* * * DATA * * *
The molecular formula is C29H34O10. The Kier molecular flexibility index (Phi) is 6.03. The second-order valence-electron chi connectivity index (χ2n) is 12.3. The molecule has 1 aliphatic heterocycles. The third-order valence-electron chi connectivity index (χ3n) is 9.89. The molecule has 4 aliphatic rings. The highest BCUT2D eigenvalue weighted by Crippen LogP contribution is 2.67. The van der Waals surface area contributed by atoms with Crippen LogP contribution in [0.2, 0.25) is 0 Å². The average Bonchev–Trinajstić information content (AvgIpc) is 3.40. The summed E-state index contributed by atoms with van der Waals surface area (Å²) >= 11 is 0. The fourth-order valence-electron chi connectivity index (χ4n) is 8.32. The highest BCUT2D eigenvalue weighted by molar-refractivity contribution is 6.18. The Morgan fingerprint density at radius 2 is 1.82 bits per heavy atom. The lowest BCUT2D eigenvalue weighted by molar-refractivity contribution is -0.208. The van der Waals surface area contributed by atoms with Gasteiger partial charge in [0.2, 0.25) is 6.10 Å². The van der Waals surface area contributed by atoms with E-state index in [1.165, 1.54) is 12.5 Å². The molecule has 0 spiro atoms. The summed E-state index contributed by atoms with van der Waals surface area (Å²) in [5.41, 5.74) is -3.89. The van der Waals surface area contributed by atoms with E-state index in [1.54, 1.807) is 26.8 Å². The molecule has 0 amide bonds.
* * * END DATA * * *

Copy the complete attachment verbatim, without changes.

The molecular formula is C29H34O10. The Kier molecular flexibility index (Phi) is 6.03. The second-order valence-electron chi connectivity index (χ2n) is 12.3. The molecule has 1 aliphatic heterocycles. The third-order valence-electron chi connectivity index (χ3n) is 9.89. The molecule has 4 aliphatic rings. The highest BCUT2D eigenvalue weighted by Crippen LogP contribution is 2.67. The van der Waals surface area contributed by atoms with Crippen LogP contribution in [0.2, 0.25) is 0 Å². The average Bonchev–Trinajstić information content (AvgIpc) is 3.40. The summed E-state index contributed by atoms with van der Waals surface area (Å²) >= 11 is 0. The fourth-order valence-electron chi connectivity index (χ4n) is 8.32. The highest BCUT2D eigenvalue weighted by molar-refractivity contribution is 6.18. The Morgan fingerprint density at radius 2 is 1.82 bits per heavy atom. The lowest BCUT2D eigenvalue weighted by molar-refractivity contribution is -0.208. The van der Waals surface area contributed by atoms with Gasteiger partial charge in [0.2, 0.25) is 6.10 Å². The van der Waals surface area contributed by atoms with E-state index in [1.165, 1.54) is 12.5 Å². The molecule has 0 spiro atoms. The summed E-state index contributed by atoms with van der Waals surface area (Å²) in [5.41, 5.74) is -3.89. The van der Waals surface area contributed by atoms with E-state index in [1.54, 1.807) is 26.8 Å². The molecule has 0 amide bonds.